Magdalena Kožená goes her own way without crowd pleasers

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Czech mezzo-soprano Magdalena Kožená. Courtesy of the artist.

Even when singing something conventional, Czech mezzo-soprano Magdalena Kožená is an individualistic artist who thinks for herself. Perhaps never more so than Thursday at the Kimmel Center's Perelman Theater.

Her recital had a special buzz in this opening of the Philadelphia Chamber Music Society season: Kožená appears in this country only periodically. We probably owe this concert to her husband, Simon Rattle, having an extended U.S. residency conducting the Metropolitan Opera's Tristan und Isolde production, allowing the family to set up shop in New York.

Her program lacked any crowd-pleasers. Dvorak was represented by his Op. 2 songs, Richard Strauss by his flaky "Drei Lieder der Ophelia," and Schoenberg (a name that still makes some concertgoers wince) with cabaret songs, a.k.a. "Brettl-Lieder."

The recital's overall success was at least half due to pianist Malcolm Martineau, whose exquisite handling of each song's postlude made you wish for an instant encore. But even the duo's artistic persuasion didn't make a great case for Schoenberg.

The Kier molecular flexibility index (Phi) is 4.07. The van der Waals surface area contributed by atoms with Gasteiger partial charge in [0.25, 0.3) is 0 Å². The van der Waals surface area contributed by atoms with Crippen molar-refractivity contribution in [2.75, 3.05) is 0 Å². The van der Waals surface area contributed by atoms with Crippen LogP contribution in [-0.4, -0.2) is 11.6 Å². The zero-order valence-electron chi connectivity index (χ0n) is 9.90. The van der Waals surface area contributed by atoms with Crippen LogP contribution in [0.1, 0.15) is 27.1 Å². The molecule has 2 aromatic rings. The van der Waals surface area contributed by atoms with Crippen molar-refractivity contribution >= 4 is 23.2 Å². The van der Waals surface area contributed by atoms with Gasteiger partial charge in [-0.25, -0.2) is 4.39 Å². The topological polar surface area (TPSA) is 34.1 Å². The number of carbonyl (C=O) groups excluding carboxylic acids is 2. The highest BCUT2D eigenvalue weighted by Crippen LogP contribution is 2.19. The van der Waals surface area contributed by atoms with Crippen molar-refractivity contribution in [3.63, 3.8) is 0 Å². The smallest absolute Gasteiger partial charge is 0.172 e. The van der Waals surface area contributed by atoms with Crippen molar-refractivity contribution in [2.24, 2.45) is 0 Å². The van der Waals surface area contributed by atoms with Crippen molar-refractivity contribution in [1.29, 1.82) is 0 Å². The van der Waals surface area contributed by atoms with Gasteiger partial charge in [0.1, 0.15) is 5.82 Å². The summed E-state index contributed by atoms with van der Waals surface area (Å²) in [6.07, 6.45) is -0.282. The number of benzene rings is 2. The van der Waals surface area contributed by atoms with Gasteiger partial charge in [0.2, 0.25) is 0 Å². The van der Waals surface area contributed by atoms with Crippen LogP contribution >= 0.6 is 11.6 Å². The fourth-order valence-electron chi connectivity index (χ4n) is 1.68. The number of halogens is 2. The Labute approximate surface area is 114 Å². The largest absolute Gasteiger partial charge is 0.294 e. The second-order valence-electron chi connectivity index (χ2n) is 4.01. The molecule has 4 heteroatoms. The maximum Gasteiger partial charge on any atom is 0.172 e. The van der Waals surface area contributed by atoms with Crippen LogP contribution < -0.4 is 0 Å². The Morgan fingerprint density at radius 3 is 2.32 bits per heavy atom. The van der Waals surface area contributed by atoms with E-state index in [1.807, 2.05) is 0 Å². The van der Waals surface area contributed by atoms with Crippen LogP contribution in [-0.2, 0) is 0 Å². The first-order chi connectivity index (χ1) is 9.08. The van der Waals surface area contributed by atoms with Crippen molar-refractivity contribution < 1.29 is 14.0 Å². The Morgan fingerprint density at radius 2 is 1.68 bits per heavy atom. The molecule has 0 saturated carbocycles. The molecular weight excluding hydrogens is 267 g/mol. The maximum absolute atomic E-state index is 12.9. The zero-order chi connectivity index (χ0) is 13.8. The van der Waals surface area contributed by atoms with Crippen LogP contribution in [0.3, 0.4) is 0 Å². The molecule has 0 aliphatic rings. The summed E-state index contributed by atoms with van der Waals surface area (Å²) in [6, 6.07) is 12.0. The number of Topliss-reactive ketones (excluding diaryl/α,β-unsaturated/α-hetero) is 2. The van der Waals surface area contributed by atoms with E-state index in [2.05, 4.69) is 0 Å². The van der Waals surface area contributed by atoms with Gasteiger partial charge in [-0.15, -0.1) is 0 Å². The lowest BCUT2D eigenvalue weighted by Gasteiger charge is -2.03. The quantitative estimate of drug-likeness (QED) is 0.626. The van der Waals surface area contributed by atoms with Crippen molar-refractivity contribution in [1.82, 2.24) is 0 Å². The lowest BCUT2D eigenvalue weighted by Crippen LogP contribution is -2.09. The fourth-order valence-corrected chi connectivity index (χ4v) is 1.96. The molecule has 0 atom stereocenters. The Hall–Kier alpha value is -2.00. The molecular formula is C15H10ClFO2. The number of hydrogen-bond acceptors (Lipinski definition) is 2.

Dating from 1901, the music is agreeable enough but, in keeping with the cabaret genre, is more about storytelling than making musical statements. The words are full of insider humor, but even as Kožená gave enjoyably randy treatment to the double entendres, the jokes were old.

The high points? Selected Wolf songs from his Eduard Morike collection, all masterpieces, had some of the finest performances I've heard. Kožená's low-vibrato voice has middle-register lushness and a thinner, edgier upper range, able to maintain a firm purpose when the vocal lines are making their way through the Morike poems without any semblance of support from the piano. Rather than molding every phrase for maximum impact, she built her interpretation toward the song's emotional center.

She also turned on a dime for Wolf's mercurial flights of expression that made their own kind of sense in Martineau's hands. For all their many moving parts, the songs were never tidied up with logic imposed from the outside, and thus were allowed to reveal their specific poetic identities.

In vocal terms, the recital peaked with three Fauré songs that show the composer spinning magic out of commonplace musical materials. Though Strauss operas find truth in the maddest of characters, his trio of Ophelia songs settle for external description. Kožená created such humanity within the music that she more or less filled in the blanks.

dstearns@phillynews.com